I had troublesome young men with serious reputations filling out feedback forms and providing a whole new insight into their behavioural patterns. No one else could get the guys to co-operate, but the more time I spent with them, the more I found myself relating to some of the individuals. Many of them hadn’t had the best start in life, and neither had I. Speaking to them, I cast my mind back to the times when I was a child facing poverty with my family. I thought about when the teachers would segregate me in school, and I was made to sit on my own for hours in halls and corridors. I thought about my teenage years, and later, when my mother and I had only bread to eat.
Mentoring those young men, I often wondered whether I might even be making a positive impact on them. And yet, when I left for home at the end of the working day, the dark realities of my life would quickly return to haunt me, and I would revert to my typical mindset. I had developed a love-hate relationship with myself and with life. I loved what I had achieved, but hated what I had become. I loved what I was doing through mentoring, but I hated that it still wasn’t enough to make me give up the drugs game I had spent most of my life playing.
ALL that was about to change, however. A few weeks into working for the council, I met a man called Pete. Pete was my manager’s manager’s manager, and was more or less the head of an entire department within the council.
We were nothing alike. Where I was loud, always with a point to prove, Pete was polite, calm, and unflustered. Where I would lean back in my office chair with my designer clothes on, Pete would sit upright, typing away in his white button-up shirt. Where I’d go out and pay for lunch every day, Pete wore a backpack and brought a packed lunch with him. And where I’d drive one of my cars into work each day and pay for parking, even though I lived within walking distance of the offices, Pete would catch public transport. I often found myself looking across the office at him, just trying to work him out. What kind of man was he? Why was he so kind?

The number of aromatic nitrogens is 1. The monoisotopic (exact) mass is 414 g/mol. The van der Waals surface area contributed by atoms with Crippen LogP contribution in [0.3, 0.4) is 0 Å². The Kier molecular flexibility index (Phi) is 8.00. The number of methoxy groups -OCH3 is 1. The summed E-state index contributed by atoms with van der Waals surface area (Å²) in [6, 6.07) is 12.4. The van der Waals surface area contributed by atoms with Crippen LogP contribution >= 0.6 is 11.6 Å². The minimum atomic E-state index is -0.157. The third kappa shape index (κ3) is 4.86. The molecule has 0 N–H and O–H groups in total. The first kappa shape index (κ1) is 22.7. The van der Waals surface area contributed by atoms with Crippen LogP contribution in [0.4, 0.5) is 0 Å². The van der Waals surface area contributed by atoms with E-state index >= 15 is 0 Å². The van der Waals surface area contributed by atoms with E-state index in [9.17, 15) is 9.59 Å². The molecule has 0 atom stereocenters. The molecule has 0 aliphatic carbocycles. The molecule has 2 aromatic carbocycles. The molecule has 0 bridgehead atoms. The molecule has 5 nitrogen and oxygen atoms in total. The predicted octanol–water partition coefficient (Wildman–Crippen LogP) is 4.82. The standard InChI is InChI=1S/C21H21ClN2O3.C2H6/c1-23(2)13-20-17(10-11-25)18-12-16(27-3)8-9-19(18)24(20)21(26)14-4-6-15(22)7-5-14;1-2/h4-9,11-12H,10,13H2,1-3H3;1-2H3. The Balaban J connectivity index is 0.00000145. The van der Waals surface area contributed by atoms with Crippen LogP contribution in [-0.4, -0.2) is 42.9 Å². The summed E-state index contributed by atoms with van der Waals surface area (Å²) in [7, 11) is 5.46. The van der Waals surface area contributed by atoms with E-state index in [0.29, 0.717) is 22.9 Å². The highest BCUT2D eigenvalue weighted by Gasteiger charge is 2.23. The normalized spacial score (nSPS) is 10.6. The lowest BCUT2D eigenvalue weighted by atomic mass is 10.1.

Then one day I got my chance to find out. Logging on to my computer one day, I got an email informing me of a team-building day that I simply couldn’t avoid. Everybody from every department of the office was required to take part, so I reluctantly went along. One by one, we all had to take turns in an “ice-breaker”, which consisted of each of us standing up to introduce ourselves and share something that no one else knew about us. Everybody nervously took their turn, and, as they did, I realised that I was waiting for Pete to have his go.
By now, I had tried to upstage him many times in the office and couldn’t; no matter who was around, Pete would always say good morning to me when he saw me. Nobody else had really bothered before. Finally, it was Pete’s turn to stand up. As I sat there on the edge of my seat, I was sure he was going to declare that he collected toy trains or still played with Star Wars figurines — both of which would have been fine — but then the strangest thing happened. He reached down into his pocket and took out a tiny little black ring-box, which he held gently in his hands before opening it.
The entire room was silent; you could have literally heard a pin drop. Reaching into the box, Pete held up a small crucifix between thumb and forefinger. Lifting the cross high into the air, he said, “Hi, my name’s Pete, and I’m a Christian.”
This is an edited extract from Guns to God: My journey from drug dealing to deliverance by Claud Jackson, published yesterday by SPCK at £9.99 (Church Times Bookshop £8.99); 978-0-281-08494-4.